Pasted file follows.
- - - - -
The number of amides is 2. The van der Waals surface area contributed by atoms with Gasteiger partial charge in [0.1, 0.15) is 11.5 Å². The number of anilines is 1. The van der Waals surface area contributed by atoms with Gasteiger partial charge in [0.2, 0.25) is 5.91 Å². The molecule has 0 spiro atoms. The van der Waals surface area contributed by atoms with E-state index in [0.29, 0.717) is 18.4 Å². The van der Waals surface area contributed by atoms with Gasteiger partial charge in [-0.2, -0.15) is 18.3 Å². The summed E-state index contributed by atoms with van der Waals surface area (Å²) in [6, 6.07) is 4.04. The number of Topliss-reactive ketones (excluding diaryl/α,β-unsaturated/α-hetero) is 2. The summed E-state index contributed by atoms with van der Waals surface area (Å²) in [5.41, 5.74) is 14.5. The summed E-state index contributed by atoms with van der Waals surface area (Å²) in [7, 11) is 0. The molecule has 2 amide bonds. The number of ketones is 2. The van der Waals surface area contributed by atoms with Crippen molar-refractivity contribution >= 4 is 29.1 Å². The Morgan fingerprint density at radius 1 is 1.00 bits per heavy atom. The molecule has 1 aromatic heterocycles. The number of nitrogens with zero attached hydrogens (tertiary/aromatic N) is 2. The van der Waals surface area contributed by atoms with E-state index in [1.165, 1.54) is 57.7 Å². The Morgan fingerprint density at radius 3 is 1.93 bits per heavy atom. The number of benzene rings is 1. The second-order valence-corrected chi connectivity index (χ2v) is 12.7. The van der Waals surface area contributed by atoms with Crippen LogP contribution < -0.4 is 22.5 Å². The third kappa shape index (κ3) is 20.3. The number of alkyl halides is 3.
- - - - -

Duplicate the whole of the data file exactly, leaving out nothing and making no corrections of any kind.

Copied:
The number of amides is 2. The van der Waals surface area contributed by atoms with Gasteiger partial charge in [0.1, 0.15) is 11.5 Å². The number of anilines is 1. The van der Waals surface area contributed by atoms with Gasteiger partial charge in [0.2, 0.25) is 5.91 Å². The molecule has 0 spiro atoms. The van der Waals surface area contributed by atoms with E-state index in [0.29, 0.717) is 18.4 Å². The van der Waals surface area contributed by atoms with Gasteiger partial charge in [-0.2, -0.15) is 18.3 Å². The summed E-state index contributed by atoms with van der Waals surface area (Å²) in [6, 6.07) is 4.04. The number of Topliss-reactive ketones (excluding diaryl/α,β-unsaturated/α-hetero) is 2. The summed E-state index contributed by atoms with van der Waals surface area (Å²) in [5.41, 5.74) is 14.5. The summed E-state index contributed by atoms with van der Waals surface area (Å²) in [7, 11) is 0. The molecule has 2 amide bonds. The number of ketones is 2. The van der Waals surface area contributed by atoms with Crippen molar-refractivity contribution >= 4 is 29.1 Å². The Morgan fingerprint density at radius 1 is 1.00 bits per heavy atom. The molecule has 1 aromatic heterocycles. The number of nitrogens with zero attached hydrogens (tertiary/aromatic N) is 2. The van der Waals surface area contributed by atoms with E-state index in [1.165, 1.54) is 57.7 Å². The Morgan fingerprint density at radius 3 is 1.93 bits per heavy atom. The number of benzene rings is 1. The second-order valence-corrected chi connectivity index (χ2v) is 12.7. The van der Waals surface area contributed by atoms with Crippen LogP contribution < -0.4 is 22.5 Å². The third kappa shape index (κ3) is 20.3. The number of alkyl halides is 3.